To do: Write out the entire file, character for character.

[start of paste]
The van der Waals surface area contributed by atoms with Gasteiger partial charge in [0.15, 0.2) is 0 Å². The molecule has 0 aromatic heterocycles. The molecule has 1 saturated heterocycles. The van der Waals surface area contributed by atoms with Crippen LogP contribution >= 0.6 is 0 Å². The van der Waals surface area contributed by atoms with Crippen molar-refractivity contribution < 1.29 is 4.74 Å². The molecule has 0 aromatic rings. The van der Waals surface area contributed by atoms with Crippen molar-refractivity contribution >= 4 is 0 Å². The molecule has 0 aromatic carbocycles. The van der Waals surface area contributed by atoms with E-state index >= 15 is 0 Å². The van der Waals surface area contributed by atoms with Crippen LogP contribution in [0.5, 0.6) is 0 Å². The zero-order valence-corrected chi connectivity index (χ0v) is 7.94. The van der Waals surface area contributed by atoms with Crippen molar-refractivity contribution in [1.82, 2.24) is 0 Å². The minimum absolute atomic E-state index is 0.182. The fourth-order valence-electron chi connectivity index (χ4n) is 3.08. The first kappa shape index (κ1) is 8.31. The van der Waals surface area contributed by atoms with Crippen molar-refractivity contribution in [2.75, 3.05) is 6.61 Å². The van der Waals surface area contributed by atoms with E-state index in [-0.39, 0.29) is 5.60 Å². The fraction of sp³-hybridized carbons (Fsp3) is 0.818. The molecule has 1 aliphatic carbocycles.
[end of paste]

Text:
The van der Waals surface area contributed by atoms with Gasteiger partial charge in [0.15, 0.2) is 0 Å². The molecule has 0 aromatic heterocycles. The molecule has 1 saturated heterocycles. The van der Waals surface area contributed by atoms with Crippen LogP contribution >= 0.6 is 0 Å². The van der Waals surface area contributed by atoms with Crippen molar-refractivity contribution < 1.29 is 4.74 Å². The molecule has 0 aromatic rings. The van der Waals surface area contributed by atoms with Crippen molar-refractivity contribution >= 4 is 0 Å². The molecule has 0 aromatic carbocycles. The van der Waals surface area contributed by atoms with E-state index >= 15 is 0 Å². The van der Waals surface area contributed by atoms with Crippen LogP contribution in [0.5, 0.6) is 0 Å². The zero-order valence-corrected chi connectivity index (χ0v) is 7.94. The van der Waals surface area contributed by atoms with Crippen molar-refractivity contribution in [1.82, 2.24) is 0 Å². The minimum absolute atomic E-state index is 0.182. The fourth-order valence-electron chi connectivity index (χ4n) is 3.08. The first kappa shape index (κ1) is 8.31. The van der Waals surface area contributed by atoms with Crippen molar-refractivity contribution in [2.75, 3.05) is 6.61 Å². The van der Waals surface area contributed by atoms with E-state index in [-0.39, 0.29) is 5.60 Å². The fraction of sp³-hybridized carbons (Fsp3) is 0.818. The molecule has 1 aliphatic carbocycles.